I practice “extended” nursing. I don't really consider it to be extended because historically and anthropologically, the average age for weaning is roughly three years of age. According to various studies, biologically, humans would normally wean at about three years of age if it is a societal norm. What I mean by weaning is that a child is no longer breastfeeding.
While the Koran says children should be breastfed until age two and historical evidence affirms that ancient Jewish women were expected to breastfeed until age three, somewhere in history, Americans have decided that breastfeeding a toddler is gross. There is a complete disconnect that Jesus was breastfed longer than my two year old has been.
Because it's considered taboo, I normally don't breastfeed my toddler in public. When the Time Magazine recently published an issue with a three year old nursing on the cover, I braced myself. The backlash was horrendous. Everyone from the ladies of The View to the average Jane blogger had something negative to say. I felt like I should run and hide in my home. Trying to explain why I practice “extended” nursing to others during that tumultuous time period felt like fighting a loosing battle.
I didn't care for the Time cover either but for different reasons than the ladies of The View. I felt like it made extended nursing look unnatural because a toddler standing on a chair to nurse is really uncommon. My toddler usually cuddles on my lap.
Fortunately many other brave bloggers spoke up. Many of them agreed that the Time cover made us look bad and that it was giving “extended” nursing a bad reputation. I watched as one by one they spoke about the things I've always spoke. Some said they nursed for bonding, for pain management, and/or for nutrition when at times their toddlers couldn't hold any food down. Why didn't Time interview any of us or take pictures of us breastfeeding in a natural environment? I think the most simple explanation is that controversy sells magazines. Printed magazines aren't making as much money as they did before.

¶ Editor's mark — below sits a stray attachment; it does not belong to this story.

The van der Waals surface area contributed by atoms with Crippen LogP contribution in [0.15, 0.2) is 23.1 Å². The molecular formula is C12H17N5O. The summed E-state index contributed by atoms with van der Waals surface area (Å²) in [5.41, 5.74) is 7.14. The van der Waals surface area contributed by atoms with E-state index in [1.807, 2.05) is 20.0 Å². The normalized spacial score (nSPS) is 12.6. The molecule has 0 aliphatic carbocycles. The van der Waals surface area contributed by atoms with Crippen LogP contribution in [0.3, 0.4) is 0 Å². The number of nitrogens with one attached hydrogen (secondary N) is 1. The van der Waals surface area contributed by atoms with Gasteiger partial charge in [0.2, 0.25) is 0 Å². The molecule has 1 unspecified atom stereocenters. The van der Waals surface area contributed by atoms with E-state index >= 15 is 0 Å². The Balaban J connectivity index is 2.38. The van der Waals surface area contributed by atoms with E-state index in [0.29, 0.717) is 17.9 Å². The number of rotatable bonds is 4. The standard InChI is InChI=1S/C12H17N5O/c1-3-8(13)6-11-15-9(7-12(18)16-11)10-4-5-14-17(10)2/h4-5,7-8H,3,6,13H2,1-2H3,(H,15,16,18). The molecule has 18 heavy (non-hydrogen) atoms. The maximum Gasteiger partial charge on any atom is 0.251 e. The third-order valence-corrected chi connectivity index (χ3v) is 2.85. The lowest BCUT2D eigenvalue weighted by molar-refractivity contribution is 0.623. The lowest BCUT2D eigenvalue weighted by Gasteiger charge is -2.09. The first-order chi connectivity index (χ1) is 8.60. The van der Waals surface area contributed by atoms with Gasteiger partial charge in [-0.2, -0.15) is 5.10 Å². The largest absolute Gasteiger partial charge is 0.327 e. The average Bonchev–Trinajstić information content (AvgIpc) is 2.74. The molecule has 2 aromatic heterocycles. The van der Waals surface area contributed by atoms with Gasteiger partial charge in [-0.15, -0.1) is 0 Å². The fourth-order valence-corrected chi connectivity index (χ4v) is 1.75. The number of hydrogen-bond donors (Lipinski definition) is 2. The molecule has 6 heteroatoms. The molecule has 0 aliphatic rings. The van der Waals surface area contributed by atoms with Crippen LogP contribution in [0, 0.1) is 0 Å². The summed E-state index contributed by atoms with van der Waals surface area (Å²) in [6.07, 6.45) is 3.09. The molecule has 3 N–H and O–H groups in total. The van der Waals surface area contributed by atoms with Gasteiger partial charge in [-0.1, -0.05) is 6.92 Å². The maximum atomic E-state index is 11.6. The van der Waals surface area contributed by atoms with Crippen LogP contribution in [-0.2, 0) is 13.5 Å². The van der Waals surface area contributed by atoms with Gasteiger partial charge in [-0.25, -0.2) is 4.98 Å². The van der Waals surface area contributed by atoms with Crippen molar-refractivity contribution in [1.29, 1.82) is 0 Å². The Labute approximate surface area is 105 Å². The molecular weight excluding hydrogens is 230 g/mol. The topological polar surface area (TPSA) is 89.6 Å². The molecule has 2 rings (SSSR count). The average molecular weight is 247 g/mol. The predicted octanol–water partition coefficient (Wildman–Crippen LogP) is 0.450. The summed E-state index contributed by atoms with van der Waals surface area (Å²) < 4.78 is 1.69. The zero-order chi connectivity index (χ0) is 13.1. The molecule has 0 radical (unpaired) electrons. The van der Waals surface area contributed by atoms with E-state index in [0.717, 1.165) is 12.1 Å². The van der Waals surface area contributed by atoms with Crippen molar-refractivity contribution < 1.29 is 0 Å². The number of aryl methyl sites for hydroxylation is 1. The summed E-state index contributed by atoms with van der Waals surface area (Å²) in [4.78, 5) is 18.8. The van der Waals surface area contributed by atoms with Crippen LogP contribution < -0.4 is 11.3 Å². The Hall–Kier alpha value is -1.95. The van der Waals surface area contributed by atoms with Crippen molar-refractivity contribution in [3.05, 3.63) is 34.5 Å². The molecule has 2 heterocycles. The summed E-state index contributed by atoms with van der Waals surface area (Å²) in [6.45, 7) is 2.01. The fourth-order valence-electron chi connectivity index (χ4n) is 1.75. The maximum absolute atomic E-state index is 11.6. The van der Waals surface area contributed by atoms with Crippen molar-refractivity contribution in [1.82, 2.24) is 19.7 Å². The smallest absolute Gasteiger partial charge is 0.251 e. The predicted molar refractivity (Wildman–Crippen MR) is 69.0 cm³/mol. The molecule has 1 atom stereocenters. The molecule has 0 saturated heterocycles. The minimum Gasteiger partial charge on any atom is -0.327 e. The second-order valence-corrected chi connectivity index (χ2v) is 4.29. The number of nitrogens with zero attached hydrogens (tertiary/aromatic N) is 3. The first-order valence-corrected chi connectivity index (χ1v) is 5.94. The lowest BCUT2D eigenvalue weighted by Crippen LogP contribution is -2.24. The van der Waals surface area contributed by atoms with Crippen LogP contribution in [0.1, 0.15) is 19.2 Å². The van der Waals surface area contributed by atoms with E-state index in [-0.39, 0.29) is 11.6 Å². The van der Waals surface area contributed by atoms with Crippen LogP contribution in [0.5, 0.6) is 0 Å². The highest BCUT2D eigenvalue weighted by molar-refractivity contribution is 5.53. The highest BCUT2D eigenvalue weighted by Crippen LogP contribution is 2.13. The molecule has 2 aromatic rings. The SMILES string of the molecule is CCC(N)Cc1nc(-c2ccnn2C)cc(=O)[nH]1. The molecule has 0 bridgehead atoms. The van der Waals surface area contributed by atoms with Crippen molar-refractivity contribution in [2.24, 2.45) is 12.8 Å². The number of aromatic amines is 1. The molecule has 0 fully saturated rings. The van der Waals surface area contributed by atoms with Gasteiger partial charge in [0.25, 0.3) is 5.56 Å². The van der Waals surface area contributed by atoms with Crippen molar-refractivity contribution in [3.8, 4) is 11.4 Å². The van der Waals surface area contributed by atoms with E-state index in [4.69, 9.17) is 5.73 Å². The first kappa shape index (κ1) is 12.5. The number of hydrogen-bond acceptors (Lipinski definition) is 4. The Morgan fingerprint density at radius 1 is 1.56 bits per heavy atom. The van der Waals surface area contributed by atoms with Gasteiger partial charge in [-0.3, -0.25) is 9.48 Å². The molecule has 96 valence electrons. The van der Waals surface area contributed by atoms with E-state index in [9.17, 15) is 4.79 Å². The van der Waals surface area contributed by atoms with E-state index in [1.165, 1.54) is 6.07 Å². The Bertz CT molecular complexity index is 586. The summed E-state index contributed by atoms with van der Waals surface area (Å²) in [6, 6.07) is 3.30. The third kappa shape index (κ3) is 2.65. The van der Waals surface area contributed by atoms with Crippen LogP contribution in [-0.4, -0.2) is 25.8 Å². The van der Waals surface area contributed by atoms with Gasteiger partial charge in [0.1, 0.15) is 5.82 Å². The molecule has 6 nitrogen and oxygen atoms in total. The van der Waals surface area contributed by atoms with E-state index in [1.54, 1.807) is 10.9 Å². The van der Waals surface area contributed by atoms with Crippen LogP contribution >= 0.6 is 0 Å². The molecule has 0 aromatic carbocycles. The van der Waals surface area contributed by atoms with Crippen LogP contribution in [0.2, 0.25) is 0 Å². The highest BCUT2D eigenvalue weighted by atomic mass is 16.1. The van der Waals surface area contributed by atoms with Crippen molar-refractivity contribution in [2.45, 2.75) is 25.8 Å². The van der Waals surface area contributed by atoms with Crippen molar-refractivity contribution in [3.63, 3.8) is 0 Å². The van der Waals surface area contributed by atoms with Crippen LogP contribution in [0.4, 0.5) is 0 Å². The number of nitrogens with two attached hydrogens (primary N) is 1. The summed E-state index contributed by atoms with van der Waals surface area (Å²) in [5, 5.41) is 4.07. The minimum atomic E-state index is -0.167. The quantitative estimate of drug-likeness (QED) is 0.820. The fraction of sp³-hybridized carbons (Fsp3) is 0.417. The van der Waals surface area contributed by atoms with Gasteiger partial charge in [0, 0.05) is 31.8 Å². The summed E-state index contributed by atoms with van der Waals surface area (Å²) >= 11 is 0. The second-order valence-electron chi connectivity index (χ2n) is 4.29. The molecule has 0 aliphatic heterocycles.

After the hoopla died down, I have once again decided to nurse my toddler in public. Because in order to make “extended” nursing seem normal, people need to see what it looks like in real life– not how Time portrayed it. Even though I didn't like the magazine for what it did, it has some positive effects. People are becoming aware of “extended” nursing, and I have readied myself to tackle and ultimately crush a cultural norm– one nursing toddler at a time.
Latest posts by Laura Weirich (see all)
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